Category Archives: WEDDING ADVICE

Top 5 Survive Wedding Season Experts of 2010

The brilliant and lovely Elle Shapiro of Survive Wedding Season just informed me that I’m one of her top five experts of 2010! Wooo!

A million  years ago, I mean January of 2010, I wrote an article on affordable yet meaningful gifts to give to brides and grooms during the 2010 wedding season. Elle told me that she actually used some of my ideas at the (I believe) 8 weddings she attended this year.

Survive Wedding Season is a unique blog aimed at guests (and bridesmaid & groomsmen) and focuses on etiquette, culture, attire, and other useful tidbits of information for attending such monumental events.

You can read all of the Top 5 experts HERE

Hotel Room blocks for weddings

A few things you should know about booking room blocks in LA for your wedding:

1. When people come to stay in LA they have an image in their head of the ocean and the Santa Monica/Venice boardwalk. If your wedding is nowhere near the beach, you might want to think twice about creating a room block near your wedding venue.
2. Resorts and popular hotels many times make you sign a contract stating that you are liable for all of the rooms pulled off of the market  (meaning, if you have a block of 30 but guests only book 20, you still have to pay for 10 rooms), but many times guests don’t use the room block because they find a cheaper rate on or similar. 
3. Hotels will give a bit of a discount for you when they set aside 30 rooms, but not much because they’re taking them off the market and not booking them their normal way. Depending on what is going on in the area (such as a convention nearby), they could get a LOT more money per night for the room, but they’re obligated to give you the room at the rate they signed a contract with you one year ago. The contracted rate is to protect both you and the hotel, NOT to give your guests the lowest rate
4. Many brides & grooms do not know the above before they jump in and sign contracts with hotels, and many times the contracts get a bit snarled. By getting too involved with their guests travel plans, they inadvertently become the travel agents for their guests. 
5. Many hotels will let you have a complimentary room block of up to 9 rooms that you do NOT have to sign a contract for.
My advice?   
I recommend talking to your immediate friends/family and finding out where they want to stay, then moving forward with a small (complimentary) room block at that hotel. For all other guests, you can use your handy dandy wedding website  to give the names & price ranges of hotels both near the beach and close to your wedding venue. 


Does the word "wedding" double the price?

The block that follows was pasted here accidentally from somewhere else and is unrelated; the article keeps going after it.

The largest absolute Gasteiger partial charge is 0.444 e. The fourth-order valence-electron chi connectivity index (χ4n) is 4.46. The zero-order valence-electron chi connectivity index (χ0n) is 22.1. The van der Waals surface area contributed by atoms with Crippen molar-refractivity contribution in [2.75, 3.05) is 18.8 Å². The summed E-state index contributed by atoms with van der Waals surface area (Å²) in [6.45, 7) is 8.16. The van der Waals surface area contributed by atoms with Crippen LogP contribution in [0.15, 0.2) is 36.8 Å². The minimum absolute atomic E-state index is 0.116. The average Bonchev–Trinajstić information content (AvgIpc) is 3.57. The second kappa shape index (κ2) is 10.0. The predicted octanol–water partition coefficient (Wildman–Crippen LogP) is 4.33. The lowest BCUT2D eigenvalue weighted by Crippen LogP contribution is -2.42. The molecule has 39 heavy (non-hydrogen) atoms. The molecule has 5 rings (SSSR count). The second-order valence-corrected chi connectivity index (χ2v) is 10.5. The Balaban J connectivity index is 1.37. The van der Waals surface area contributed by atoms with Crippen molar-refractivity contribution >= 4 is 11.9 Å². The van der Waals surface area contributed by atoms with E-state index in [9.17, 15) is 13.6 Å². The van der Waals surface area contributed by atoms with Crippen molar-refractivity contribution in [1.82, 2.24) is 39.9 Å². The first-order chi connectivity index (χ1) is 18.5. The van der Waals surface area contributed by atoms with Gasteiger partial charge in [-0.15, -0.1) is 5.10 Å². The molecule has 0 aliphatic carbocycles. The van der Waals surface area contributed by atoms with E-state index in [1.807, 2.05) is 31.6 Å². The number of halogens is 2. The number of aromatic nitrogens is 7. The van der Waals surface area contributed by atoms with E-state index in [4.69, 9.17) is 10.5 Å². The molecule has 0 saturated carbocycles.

This clip from British comedy series Man Stroke Woman, while hilarious, is sadly what many people assume that the entire wedding industry is like. Granted, there are crappy people in every industry who are out to rip people off, but most of the people that I meet in this industry are passionate about what they do and the clients they serve.

As shown in this clip, there is this myth that if you put the word “wedding” in front of something, the price will double or quadruple immediately. I called one of my bakers, Joeleen from A Sweet Design and asked her how she prices her cakes. She told me that she bases her pricing on: number of people it will serve, the filling and flavors (BTW, Red Velvet is the most expensive cake to make because of the ingredients) and the design. To most brides, the design is the key component in a wedding cake, and that’s where the dough (literally!) comes in to play. She told me that a simple 3 tiered cake to feed 100 would range between $350-700 from her bakery. So yeah, $350 sounds insane for a cake, right? But look at it this way: if you ordered 100 Cappuccinos from Starbucks, what would that come in at? She also mentioned that her 3D cakes frequently tend to be pricier than tiered cakes, so groom’s cakes, 1st birthday, Sweet Sixteen, etc. cakes that are complex 3D cakes can run much, much higher than a 3 standard tiered wedding cake.

Recently Joeleen made a cake for one of my brides and the the labor alone of replicating the pattern of lace on my bride’s dress took 5 hours. Pause for a moment and realize that 5 hours is almost an entire work day.  What is your work day worth? Joeleen’s 5 hours of decor does not count the time that it took to bake the 3 tiered, multi-flavored cake, pack it up for delivery, transport it, and set it up.

The wedding world is its own universe and there are reasons why things are priced what they are priced. Planning a conference for a company is light-years away from planning a wedding. Trust me, I’ve planned both.

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